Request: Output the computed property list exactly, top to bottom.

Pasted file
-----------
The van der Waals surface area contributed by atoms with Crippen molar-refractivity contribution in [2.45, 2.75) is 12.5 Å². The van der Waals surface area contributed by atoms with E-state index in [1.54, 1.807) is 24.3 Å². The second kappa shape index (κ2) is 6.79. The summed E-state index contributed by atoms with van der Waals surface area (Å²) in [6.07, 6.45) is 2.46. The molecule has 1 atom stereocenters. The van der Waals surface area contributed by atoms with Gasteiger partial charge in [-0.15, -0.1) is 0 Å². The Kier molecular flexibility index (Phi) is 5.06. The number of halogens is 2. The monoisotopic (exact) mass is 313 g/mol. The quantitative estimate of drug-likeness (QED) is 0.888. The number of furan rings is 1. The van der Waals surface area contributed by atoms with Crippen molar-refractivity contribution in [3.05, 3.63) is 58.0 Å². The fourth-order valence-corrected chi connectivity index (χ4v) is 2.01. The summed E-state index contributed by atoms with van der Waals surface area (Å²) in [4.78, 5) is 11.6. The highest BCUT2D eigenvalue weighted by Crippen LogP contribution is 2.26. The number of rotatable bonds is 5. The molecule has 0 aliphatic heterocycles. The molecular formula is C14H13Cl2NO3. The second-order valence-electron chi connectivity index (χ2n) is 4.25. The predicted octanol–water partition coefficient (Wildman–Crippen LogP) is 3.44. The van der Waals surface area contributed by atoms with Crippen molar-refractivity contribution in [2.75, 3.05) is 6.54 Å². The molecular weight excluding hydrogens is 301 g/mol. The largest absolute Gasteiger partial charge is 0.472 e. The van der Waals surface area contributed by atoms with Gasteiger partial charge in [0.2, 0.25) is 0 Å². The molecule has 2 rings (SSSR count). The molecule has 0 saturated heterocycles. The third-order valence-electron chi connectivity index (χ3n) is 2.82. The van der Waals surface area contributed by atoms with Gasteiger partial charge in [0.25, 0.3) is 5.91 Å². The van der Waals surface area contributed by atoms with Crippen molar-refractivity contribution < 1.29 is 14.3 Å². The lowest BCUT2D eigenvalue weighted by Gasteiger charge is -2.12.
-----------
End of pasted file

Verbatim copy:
The van der Waals surface area contributed by atoms with Crippen molar-refractivity contribution in [2.45, 2.75) is 12.5 Å². The van der Waals surface area contributed by atoms with E-state index in [1.54, 1.807) is 24.3 Å². The second kappa shape index (κ2) is 6.79. The summed E-state index contributed by atoms with van der Waals surface area (Å²) in [6.07, 6.45) is 2.46. The molecule has 1 atom stereocenters. The van der Waals surface area contributed by atoms with Gasteiger partial charge in [-0.15, -0.1) is 0 Å². The Kier molecular flexibility index (Phi) is 5.06. The number of halogens is 2. The monoisotopic (exact) mass is 313 g/mol. The quantitative estimate of drug-likeness (QED) is 0.888. The number of furan rings is 1. The van der Waals surface area contributed by atoms with Crippen molar-refractivity contribution in [3.05, 3.63) is 58.0 Å². The fourth-order valence-corrected chi connectivity index (χ4v) is 2.01. The summed E-state index contributed by atoms with van der Waals surface area (Å²) in [4.78, 5) is 11.6. The highest BCUT2D eigenvalue weighted by Crippen LogP contribution is 2.26. The number of rotatable bonds is 5. The molecule has 0 aliphatic heterocycles. The molecular formula is C14H13Cl2NO3. The second-order valence-electron chi connectivity index (χ2n) is 4.25. The predicted octanol–water partition coefficient (Wildman–Crippen LogP) is 3.44. The van der Waals surface area contributed by atoms with Crippen molar-refractivity contribution in [2.75, 3.05) is 6.54 Å². The molecular weight excluding hydrogens is 301 g/mol. The largest absolute Gasteiger partial charge is 0.472 e. The van der Waals surface area contributed by atoms with Gasteiger partial charge in [0.2, 0.25) is 0 Å². The molecule has 2 rings (SSSR count). The molecule has 0 saturated heterocycles. The third-order valence-electron chi connectivity index (χ3n) is 2.82. The van der Waals surface area contributed by atoms with Gasteiger partial charge in [0.25, 0.3) is 5.91 Å². The van der Waals surface area contributed by atoms with Crippen molar-refractivity contribution < 1.29 is 14.3 Å². The lowest BCUT2D eigenvalue weighted by Gasteiger charge is -2.12.